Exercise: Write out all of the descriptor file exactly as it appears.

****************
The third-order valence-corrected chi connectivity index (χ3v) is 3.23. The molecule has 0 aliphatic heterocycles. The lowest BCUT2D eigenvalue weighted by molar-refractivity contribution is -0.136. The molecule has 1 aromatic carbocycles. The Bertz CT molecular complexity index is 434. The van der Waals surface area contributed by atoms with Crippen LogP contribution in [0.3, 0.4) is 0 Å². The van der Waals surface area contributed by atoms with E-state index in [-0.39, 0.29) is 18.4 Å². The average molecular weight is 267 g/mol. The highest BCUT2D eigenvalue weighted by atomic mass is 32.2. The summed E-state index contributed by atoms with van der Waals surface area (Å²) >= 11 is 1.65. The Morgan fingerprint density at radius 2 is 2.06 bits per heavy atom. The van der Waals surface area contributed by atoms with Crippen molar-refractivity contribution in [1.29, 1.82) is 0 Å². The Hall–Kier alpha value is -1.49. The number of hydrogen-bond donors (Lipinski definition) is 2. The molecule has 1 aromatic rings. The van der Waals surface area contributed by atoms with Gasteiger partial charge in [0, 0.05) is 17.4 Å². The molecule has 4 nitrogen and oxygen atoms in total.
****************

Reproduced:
The third-order valence-corrected chi connectivity index (χ3v) is 3.23. The molecule has 0 aliphatic heterocycles. The lowest BCUT2D eigenvalue weighted by molar-refractivity contribution is -0.136. The molecule has 1 aromatic carbocycles. The Bertz CT molecular complexity index is 434. The van der Waals surface area contributed by atoms with Crippen LogP contribution in [0.3, 0.4) is 0 Å². The van der Waals surface area contributed by atoms with E-state index in [-0.39, 0.29) is 18.4 Å². The average molecular weight is 267 g/mol. The highest BCUT2D eigenvalue weighted by atomic mass is 32.2. The summed E-state index contributed by atoms with van der Waals surface area (Å²) >= 11 is 1.65. The Morgan fingerprint density at radius 2 is 2.06 bits per heavy atom. The van der Waals surface area contributed by atoms with Crippen molar-refractivity contribution in [1.29, 1.82) is 0 Å². The Hall–Kier alpha value is -1.49. The number of hydrogen-bond donors (Lipinski definition) is 2. The molecule has 1 aromatic rings. The van der Waals surface area contributed by atoms with Gasteiger partial charge in [0, 0.05) is 17.4 Å². The molecule has 4 nitrogen and oxygen atoms in total.